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A water beetle is a beetle adapted to living in water. Water beetles can only live in fresh water/chlorinated water. Water beetles rise to the water surface and take air into their tracheal systems. There are approximately 2000 species of water beetles. The rest marine species tend to live in the intertidal zone. Water beetles are black, brown, or greenish and .08 to 1.57 inches long.
Many water beetles carry an air bubble underneath their abdomens, which both provides an air supply, and prevents water from getting into the spiracles. Others have the surface of their exoskeleton modified to form a plastron, or "physical gill", which permits direct gas exchange with the water. The hind legs are strong like the grasshoppers except it is not for jumping but for swimming. The wing covers are usually grooved on the female and smooth on the male. They have fringed hind legs with hair adapted for swimming. Adults hibernate in underwater soil during a good portion of the year. Water beetles are attracted to lights at night. Water beetles often feed on wayward insects that fall into the water and drown. Most families of water beetles have larvae that are also aquatic; many have aquatic larvae and terrestrial adults.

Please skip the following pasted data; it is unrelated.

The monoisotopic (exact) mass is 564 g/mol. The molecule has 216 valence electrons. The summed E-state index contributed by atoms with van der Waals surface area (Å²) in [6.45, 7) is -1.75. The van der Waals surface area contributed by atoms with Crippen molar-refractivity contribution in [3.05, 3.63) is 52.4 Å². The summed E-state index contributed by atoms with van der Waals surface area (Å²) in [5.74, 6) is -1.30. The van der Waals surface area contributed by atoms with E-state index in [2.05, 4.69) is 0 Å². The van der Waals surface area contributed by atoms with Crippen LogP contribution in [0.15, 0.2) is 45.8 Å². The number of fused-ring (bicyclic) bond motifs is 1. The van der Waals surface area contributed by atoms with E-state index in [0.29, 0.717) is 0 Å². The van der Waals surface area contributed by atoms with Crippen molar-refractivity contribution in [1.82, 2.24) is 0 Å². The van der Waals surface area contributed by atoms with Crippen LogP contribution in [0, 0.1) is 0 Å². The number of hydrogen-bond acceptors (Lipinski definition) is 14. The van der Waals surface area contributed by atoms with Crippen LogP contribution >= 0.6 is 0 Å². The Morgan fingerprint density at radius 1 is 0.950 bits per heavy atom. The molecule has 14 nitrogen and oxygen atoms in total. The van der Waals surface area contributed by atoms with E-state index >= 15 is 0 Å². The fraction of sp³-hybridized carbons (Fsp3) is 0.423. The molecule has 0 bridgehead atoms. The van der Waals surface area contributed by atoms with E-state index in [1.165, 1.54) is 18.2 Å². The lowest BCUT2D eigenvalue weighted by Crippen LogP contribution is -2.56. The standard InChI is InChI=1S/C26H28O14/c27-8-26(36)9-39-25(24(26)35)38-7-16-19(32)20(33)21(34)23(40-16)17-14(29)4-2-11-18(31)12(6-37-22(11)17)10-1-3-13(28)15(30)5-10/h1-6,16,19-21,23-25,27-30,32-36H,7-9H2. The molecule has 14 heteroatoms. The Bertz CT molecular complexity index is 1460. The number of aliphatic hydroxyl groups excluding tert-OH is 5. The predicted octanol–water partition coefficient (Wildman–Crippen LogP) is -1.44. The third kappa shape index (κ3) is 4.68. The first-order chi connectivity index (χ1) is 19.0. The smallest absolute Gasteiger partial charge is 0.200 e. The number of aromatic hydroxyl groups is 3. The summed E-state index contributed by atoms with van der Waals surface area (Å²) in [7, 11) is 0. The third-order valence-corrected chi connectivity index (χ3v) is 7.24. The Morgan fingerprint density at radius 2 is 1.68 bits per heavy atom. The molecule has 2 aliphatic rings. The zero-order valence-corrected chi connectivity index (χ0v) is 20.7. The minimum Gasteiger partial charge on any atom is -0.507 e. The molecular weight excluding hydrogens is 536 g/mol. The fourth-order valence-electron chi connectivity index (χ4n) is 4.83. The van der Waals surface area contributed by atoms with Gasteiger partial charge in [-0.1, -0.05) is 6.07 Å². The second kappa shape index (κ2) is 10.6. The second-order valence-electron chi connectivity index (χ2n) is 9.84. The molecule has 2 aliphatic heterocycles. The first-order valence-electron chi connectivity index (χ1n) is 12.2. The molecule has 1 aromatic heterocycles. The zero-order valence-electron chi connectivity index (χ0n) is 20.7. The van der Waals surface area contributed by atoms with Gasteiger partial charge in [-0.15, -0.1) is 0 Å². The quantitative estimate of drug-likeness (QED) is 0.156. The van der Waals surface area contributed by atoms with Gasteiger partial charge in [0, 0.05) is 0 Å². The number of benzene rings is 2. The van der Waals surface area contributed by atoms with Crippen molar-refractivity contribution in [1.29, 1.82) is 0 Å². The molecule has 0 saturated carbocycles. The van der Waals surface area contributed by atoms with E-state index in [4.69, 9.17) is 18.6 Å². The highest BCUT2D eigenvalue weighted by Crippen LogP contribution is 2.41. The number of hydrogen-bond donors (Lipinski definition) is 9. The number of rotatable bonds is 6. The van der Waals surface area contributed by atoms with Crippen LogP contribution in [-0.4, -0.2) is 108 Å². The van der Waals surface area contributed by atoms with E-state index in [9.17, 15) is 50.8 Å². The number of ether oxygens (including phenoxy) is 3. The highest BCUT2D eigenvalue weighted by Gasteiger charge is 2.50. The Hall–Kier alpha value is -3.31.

Water beetles belong to the order Coleoptera. True (or diving) beetles make up the family Dytiscidae. Types in which the adults are not necessarily aquatic include Hydrophilidae, Lutrochidae, Dryopidae, Elmidae, Eulichadidae, Heteroceridae, Limnichidae, Psephenidae, Ptilodactylidae and Sphaeriusidae. A nickname that people call the water beetle is the water devil. Because of their rapidity, they are also known as water tigers.
- Epler, J. H. 1996. Identification manual for the water beetles of Florida (Coleoptera: Dryopidae, Dytiscidae, Elmidae, Gyrinidae, Haliplidae, Hydraenidae, Hydrophilidae, Noteridae, Psephenidae, Ptilodactylidae, Scirtidae). (PDF, 9.0 MB)
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